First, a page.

The media, including the Washington Post and the New York Times, have fundamentally distorted what that bill, SB 1062, vetoed by Gov. Brewer, would have done, by claiming that it would have “allowed” a broad range of discrimination. It was written narrowly enough (and did not even mention gays) that it conceivably might not have legalized any additional discrimination against gays at all. It might have had more effect as to refusals to serve other groups disapproved of by religious fundamentalists, like cohabiting unmarried couples, although even that is not guaranteed. (Disclosure: I support both gay marriage and religious liberty, and CEI did not take any position on the bill.)

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“The Wandering Dago food truck wants to park and sell food at various events on New York State property. The state says no, because the name is offensive. Does that violate the First Amendment?” The answer is probably yes, says UCLA law professor Eugene Volokh at this link. He recently discussed the free-speech issue in a pending court case called Wandering Dago Inc. v. N.Y. State Office of General Services. The mere fact that a business’s name is politically incorrect, or offends some patrons, is not reason enough to ban it, as an appeals court ruled in holding the name “Sambo’s” protected in Sambo’s Restaurants Inc. v. City of Ann Arbor (1981). Of course, if it is offensive, the business may lose customers as a result, especially if its name does not appeal to patrons’ sense of humor.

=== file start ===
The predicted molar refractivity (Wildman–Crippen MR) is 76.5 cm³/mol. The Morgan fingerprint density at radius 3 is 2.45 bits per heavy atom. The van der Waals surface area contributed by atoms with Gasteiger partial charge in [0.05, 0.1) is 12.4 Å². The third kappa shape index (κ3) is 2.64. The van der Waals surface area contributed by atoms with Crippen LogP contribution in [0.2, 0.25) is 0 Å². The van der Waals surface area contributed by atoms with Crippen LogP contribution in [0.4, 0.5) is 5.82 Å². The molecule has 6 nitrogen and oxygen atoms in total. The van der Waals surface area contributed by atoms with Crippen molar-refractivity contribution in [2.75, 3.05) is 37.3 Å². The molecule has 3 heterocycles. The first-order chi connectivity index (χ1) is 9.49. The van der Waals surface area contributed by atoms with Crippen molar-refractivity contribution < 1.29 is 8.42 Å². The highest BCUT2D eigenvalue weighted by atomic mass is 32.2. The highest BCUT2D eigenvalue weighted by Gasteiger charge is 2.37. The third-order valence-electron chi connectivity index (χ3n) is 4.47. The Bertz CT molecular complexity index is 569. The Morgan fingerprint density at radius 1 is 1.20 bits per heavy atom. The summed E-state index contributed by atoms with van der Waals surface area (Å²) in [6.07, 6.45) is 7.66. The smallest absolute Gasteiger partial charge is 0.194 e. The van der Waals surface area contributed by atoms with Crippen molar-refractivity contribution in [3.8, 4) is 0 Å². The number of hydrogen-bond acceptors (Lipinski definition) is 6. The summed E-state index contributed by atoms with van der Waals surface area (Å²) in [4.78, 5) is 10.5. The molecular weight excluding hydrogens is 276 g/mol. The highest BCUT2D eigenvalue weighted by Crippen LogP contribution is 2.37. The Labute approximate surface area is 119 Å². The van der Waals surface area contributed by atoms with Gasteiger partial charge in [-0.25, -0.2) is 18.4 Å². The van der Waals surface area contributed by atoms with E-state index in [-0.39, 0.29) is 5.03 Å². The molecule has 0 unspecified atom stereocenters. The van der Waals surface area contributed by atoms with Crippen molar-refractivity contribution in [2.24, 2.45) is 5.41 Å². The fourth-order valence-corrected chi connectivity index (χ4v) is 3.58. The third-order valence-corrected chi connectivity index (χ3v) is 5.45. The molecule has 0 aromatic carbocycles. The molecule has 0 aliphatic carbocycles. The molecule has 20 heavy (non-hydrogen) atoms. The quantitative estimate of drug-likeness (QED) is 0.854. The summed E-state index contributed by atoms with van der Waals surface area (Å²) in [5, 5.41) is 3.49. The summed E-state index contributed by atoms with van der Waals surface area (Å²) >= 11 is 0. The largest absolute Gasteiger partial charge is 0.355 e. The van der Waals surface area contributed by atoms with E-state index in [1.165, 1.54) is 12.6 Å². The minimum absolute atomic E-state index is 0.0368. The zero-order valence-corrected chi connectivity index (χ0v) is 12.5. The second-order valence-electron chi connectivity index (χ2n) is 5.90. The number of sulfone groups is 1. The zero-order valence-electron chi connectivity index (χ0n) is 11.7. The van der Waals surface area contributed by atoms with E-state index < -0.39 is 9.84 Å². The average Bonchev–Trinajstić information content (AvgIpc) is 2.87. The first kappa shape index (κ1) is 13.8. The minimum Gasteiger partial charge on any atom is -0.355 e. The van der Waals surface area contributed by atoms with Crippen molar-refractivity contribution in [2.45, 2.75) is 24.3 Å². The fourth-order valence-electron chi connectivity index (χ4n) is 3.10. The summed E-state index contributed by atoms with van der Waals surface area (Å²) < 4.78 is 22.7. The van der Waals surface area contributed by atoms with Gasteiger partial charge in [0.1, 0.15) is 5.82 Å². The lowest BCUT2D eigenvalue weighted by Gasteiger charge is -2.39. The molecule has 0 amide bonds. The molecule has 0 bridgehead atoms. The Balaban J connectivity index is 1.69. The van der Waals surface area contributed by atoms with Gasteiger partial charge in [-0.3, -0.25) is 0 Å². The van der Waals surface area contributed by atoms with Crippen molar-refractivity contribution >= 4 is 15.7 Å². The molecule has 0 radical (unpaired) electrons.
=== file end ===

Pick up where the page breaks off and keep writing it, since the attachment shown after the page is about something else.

Commercial speech is not the only speech that government officials seek to restrict when it offends certain listeners. Such restrictions are common in universities, even though the Supreme Court has indicated that free speech is nearly as broad on campus as in society at large (in its decisions in Papish v. University of Missouri Curators, Healy v. James, and Rosenberger v. University of Virginia).

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Post image for Reining in the Executive Branch Bureaucracy, Part 7: Recognize and Reduce Indirect Costs of Regulation

Since the Federalist Papers, America has debated “Energy in the Executive.” But President Obama’s 2014 agenda framed by his State of the Union address heralds a class warfare agenda, one fusing an “income inequality” theme with federal industrial policy and other activism.

When I can act on my own without Congress, I’m going to do so,” Obama promises. This spend-and-transfer fixation makes Americans poorer and dependent except for the lucky few running things.

Others have argued for federal budget rationality as essential to any anti-poverty agenda. This series proposes a greater prosperity enhancing opportunity, streamlining the nearly $2 trillion regulatory state and ending the uncertainty, wealth destruction and job loss it creates.

Accountability in government and basic fairness require acknowledging indirect effects of regulation and minimizing negative impacts.

In the series “Cataloging Washington’s Hidden Costs, it was noted that indirect costs may often be omitted from compliance-focused regulatory direct cost estimates, such as the engineering costs of controlling an emission.